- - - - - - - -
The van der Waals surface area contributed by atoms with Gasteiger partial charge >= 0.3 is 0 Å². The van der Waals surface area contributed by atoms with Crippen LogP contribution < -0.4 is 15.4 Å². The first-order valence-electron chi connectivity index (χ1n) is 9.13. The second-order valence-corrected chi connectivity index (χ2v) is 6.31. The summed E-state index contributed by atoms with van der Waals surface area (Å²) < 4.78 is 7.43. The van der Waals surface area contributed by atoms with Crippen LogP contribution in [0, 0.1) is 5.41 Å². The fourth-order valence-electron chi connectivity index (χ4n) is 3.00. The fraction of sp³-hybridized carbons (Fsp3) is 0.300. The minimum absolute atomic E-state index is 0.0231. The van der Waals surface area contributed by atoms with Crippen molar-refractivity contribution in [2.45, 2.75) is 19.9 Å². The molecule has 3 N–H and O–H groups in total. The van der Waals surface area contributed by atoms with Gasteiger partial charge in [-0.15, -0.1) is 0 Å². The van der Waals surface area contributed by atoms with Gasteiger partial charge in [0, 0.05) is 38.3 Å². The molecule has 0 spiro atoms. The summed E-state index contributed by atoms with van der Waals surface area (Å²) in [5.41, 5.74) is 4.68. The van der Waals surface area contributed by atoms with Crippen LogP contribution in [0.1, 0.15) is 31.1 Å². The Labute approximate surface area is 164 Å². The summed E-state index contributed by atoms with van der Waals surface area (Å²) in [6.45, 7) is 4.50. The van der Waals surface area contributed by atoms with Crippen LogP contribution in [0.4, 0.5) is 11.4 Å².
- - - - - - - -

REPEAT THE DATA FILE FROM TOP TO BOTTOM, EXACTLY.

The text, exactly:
The van der Waals surface area contributed by atoms with Gasteiger partial charge >= 0.3 is 0 Å². The van der Waals surface area contributed by atoms with Crippen LogP contribution < -0.4 is 15.4 Å². The first-order valence-electron chi connectivity index (χ1n) is 9.13. The second-order valence-corrected chi connectivity index (χ2v) is 6.31. The summed E-state index contributed by atoms with van der Waals surface area (Å²) < 4.78 is 7.43. The van der Waals surface area contributed by atoms with Crippen LogP contribution in [0, 0.1) is 5.41 Å². The fourth-order valence-electron chi connectivity index (χ4n) is 3.00. The fraction of sp³-hybridized carbons (Fsp3) is 0.300. The minimum absolute atomic E-state index is 0.0231. The van der Waals surface area contributed by atoms with Crippen molar-refractivity contribution in [2.45, 2.75) is 19.9 Å². The molecule has 3 N–H and O–H groups in total. The van der Waals surface area contributed by atoms with Gasteiger partial charge in [-0.15, -0.1) is 0 Å². The van der Waals surface area contributed by atoms with Gasteiger partial charge in [0, 0.05) is 38.3 Å². The molecule has 0 spiro atoms. The summed E-state index contributed by atoms with van der Waals surface area (Å²) in [5.41, 5.74) is 4.68. The van der Waals surface area contributed by atoms with Crippen LogP contribution in [0.1, 0.15) is 31.1 Å². The Labute approximate surface area is 164 Å². The summed E-state index contributed by atoms with van der Waals surface area (Å²) in [6.45, 7) is 4.50. The van der Waals surface area contributed by atoms with Crippen LogP contribution in [0.4, 0.5) is 11.4 Å².